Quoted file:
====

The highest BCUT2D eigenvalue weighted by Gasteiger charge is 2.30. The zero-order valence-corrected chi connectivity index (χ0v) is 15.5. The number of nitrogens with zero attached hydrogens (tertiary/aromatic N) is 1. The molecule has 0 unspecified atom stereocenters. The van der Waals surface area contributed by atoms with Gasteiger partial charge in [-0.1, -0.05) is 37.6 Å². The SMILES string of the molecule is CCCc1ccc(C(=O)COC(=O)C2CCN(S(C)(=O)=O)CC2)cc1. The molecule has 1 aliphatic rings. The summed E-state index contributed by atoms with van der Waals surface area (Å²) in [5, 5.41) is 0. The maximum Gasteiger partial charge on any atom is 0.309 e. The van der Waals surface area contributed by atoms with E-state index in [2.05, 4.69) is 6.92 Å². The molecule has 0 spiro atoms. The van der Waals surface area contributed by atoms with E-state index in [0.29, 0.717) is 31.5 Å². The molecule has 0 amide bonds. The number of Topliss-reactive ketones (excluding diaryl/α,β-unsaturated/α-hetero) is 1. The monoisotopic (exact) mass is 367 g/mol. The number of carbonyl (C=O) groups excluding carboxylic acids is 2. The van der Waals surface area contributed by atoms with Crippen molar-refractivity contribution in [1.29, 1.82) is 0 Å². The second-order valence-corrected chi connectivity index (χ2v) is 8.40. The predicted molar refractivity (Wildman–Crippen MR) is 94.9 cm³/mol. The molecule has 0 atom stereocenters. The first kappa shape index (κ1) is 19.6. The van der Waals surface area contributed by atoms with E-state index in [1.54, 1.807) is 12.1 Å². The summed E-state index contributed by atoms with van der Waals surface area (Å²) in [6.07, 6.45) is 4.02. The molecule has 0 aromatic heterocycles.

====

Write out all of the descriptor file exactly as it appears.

The highest BCUT2D eigenvalue weighted by Gasteiger charge is 2.30. The zero-order valence-corrected chi connectivity index (χ0v) is 15.5. The number of nitrogens with zero attached hydrogens (tertiary/aromatic N) is 1. The molecule has 0 unspecified atom stereocenters. The van der Waals surface area contributed by atoms with Gasteiger partial charge in [-0.1, -0.05) is 37.6 Å². The SMILES string of the molecule is CCCc1ccc(C(=O)COC(=O)C2CCN(S(C)(=O)=O)CC2)cc1. The molecule has 1 aliphatic rings. The summed E-state index contributed by atoms with van der Waals surface area (Å²) in [5, 5.41) is 0. The maximum Gasteiger partial charge on any atom is 0.309 e. The van der Waals surface area contributed by atoms with E-state index in [2.05, 4.69) is 6.92 Å². The molecule has 0 spiro atoms. The van der Waals surface area contributed by atoms with E-state index in [0.29, 0.717) is 31.5 Å². The molecule has 0 amide bonds. The number of Topliss-reactive ketones (excluding diaryl/α,β-unsaturated/α-hetero) is 1. The monoisotopic (exact) mass is 367 g/mol. The number of carbonyl (C=O) groups excluding carboxylic acids is 2. The van der Waals surface area contributed by atoms with Crippen molar-refractivity contribution in [1.29, 1.82) is 0 Å². The second-order valence-corrected chi connectivity index (χ2v) is 8.40. The predicted molar refractivity (Wildman–Crippen MR) is 94.9 cm³/mol. The molecule has 0 atom stereocenters. The first kappa shape index (κ1) is 19.6. The van der Waals surface area contributed by atoms with E-state index in [1.54, 1.807) is 12.1 Å². The summed E-state index contributed by atoms with van der Waals surface area (Å²) in [6.07, 6.45) is 4.02. The molecule has 0 aromatic heterocycles.